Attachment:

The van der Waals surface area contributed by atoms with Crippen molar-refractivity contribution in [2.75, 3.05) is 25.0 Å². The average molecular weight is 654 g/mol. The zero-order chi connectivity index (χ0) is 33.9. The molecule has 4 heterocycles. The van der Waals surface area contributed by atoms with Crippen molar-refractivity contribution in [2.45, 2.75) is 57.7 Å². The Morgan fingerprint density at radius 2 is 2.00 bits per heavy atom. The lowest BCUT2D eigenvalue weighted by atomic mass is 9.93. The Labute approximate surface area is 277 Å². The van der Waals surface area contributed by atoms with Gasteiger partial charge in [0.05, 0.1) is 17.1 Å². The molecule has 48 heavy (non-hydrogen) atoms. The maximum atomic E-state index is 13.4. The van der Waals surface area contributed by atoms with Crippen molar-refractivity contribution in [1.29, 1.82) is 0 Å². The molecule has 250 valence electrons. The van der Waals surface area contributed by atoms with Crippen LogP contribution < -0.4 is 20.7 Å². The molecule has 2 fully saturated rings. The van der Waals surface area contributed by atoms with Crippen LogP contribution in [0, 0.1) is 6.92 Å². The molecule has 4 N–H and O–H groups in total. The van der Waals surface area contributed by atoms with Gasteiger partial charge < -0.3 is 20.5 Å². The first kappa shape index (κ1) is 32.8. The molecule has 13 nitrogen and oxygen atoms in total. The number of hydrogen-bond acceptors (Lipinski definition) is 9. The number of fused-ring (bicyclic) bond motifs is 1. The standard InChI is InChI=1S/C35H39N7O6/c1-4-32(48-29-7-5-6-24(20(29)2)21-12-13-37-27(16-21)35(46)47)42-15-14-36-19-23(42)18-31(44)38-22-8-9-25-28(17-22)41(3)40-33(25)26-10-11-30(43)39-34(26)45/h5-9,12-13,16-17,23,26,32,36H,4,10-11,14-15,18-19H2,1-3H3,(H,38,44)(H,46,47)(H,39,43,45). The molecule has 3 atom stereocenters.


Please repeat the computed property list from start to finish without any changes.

The van der Waals surface area contributed by atoms with Crippen molar-refractivity contribution in [2.75, 3.05) is 25.0 Å². The average molecular weight is 654 g/mol. The zero-order chi connectivity index (χ0) is 33.9. The molecule has 4 heterocycles. The van der Waals surface area contributed by atoms with Crippen molar-refractivity contribution in [2.45, 2.75) is 57.7 Å². The Morgan fingerprint density at radius 2 is 2.00 bits per heavy atom. The lowest BCUT2D eigenvalue weighted by atomic mass is 9.93. The Labute approximate surface area is 277 Å². The van der Waals surface area contributed by atoms with Gasteiger partial charge in [0.05, 0.1) is 17.1 Å². The molecule has 48 heavy (non-hydrogen) atoms. The maximum atomic E-state index is 13.4. The van der Waals surface area contributed by atoms with Crippen molar-refractivity contribution in [1.29, 1.82) is 0 Å². The molecule has 250 valence electrons. The van der Waals surface area contributed by atoms with Crippen LogP contribution < -0.4 is 20.7 Å². The molecule has 2 fully saturated rings. The van der Waals surface area contributed by atoms with Crippen LogP contribution in [0, 0.1) is 6.92 Å². The molecule has 4 N–H and O–H groups in total. The van der Waals surface area contributed by atoms with Gasteiger partial charge < -0.3 is 20.5 Å². The first kappa shape index (κ1) is 32.8. The molecule has 13 nitrogen and oxygen atoms in total. The number of hydrogen-bond acceptors (Lipinski definition) is 9. The number of fused-ring (bicyclic) bond motifs is 1. The standard InChI is InChI=1S/C35H39N7O6/c1-4-32(48-29-7-5-6-24(20(29)2)21-12-13-37-27(16-21)35(46)47)42-15-14-36-19-23(42)18-31(44)38-22-8-9-25-28(17-22)41(3)40-33(25)26-10-11-30(43)39-34(26)45/h5-9,12-13,16-17,23,26,32,36H,4,10-11,14-15,18-19H2,1-3H3,(H,38,44)(H,46,47)(H,39,43,45). The molecule has 3 atom stereocenters.